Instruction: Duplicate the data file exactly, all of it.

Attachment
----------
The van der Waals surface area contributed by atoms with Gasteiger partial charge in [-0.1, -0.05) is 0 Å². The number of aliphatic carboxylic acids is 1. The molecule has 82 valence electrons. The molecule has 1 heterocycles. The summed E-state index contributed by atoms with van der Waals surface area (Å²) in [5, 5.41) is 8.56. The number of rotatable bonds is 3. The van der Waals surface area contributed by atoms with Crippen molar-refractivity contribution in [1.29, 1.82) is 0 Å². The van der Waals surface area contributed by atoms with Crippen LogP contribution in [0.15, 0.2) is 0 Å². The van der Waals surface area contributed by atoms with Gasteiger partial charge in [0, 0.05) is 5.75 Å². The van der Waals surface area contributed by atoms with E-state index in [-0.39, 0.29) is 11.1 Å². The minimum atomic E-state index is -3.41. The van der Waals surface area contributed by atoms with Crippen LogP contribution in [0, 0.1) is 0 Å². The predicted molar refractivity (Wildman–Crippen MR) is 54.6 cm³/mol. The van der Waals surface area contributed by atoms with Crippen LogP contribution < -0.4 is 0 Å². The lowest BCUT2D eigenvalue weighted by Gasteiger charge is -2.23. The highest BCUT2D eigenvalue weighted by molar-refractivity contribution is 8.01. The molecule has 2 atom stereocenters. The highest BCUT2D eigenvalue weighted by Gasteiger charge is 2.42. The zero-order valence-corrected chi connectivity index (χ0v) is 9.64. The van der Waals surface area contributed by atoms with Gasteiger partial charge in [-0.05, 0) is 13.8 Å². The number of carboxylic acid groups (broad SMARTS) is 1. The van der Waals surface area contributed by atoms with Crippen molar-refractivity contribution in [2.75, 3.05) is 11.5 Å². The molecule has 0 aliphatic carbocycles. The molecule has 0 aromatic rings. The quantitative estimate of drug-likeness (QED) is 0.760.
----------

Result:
The van der Waals surface area contributed by atoms with Gasteiger partial charge in [-0.1, -0.05) is 0 Å². The number of aliphatic carboxylic acids is 1. The molecule has 82 valence electrons. The molecule has 1 heterocycles. The summed E-state index contributed by atoms with van der Waals surface area (Å²) in [5, 5.41) is 8.56. The number of rotatable bonds is 3. The van der Waals surface area contributed by atoms with Crippen molar-refractivity contribution in [1.29, 1.82) is 0 Å². The van der Waals surface area contributed by atoms with Crippen LogP contribution in [0.15, 0.2) is 0 Å². The van der Waals surface area contributed by atoms with Gasteiger partial charge in [0, 0.05) is 5.75 Å². The van der Waals surface area contributed by atoms with E-state index in [-0.39, 0.29) is 11.1 Å². The minimum atomic E-state index is -3.41. The van der Waals surface area contributed by atoms with Crippen LogP contribution in [0, 0.1) is 0 Å². The predicted molar refractivity (Wildman–Crippen MR) is 54.6 cm³/mol. The van der Waals surface area contributed by atoms with Crippen LogP contribution < -0.4 is 0 Å². The lowest BCUT2D eigenvalue weighted by Gasteiger charge is -2.23. The highest BCUT2D eigenvalue weighted by molar-refractivity contribution is 8.01. The molecule has 2 atom stereocenters. The highest BCUT2D eigenvalue weighted by Gasteiger charge is 2.42. The zero-order valence-corrected chi connectivity index (χ0v) is 9.64. The van der Waals surface area contributed by atoms with Gasteiger partial charge in [-0.05, 0) is 13.8 Å². The number of carboxylic acid groups (broad SMARTS) is 1. The van der Waals surface area contributed by atoms with Crippen molar-refractivity contribution in [2.75, 3.05) is 11.5 Å². The molecule has 0 aliphatic carbocycles. The molecule has 0 aromatic rings. The quantitative estimate of drug-likeness (QED) is 0.760.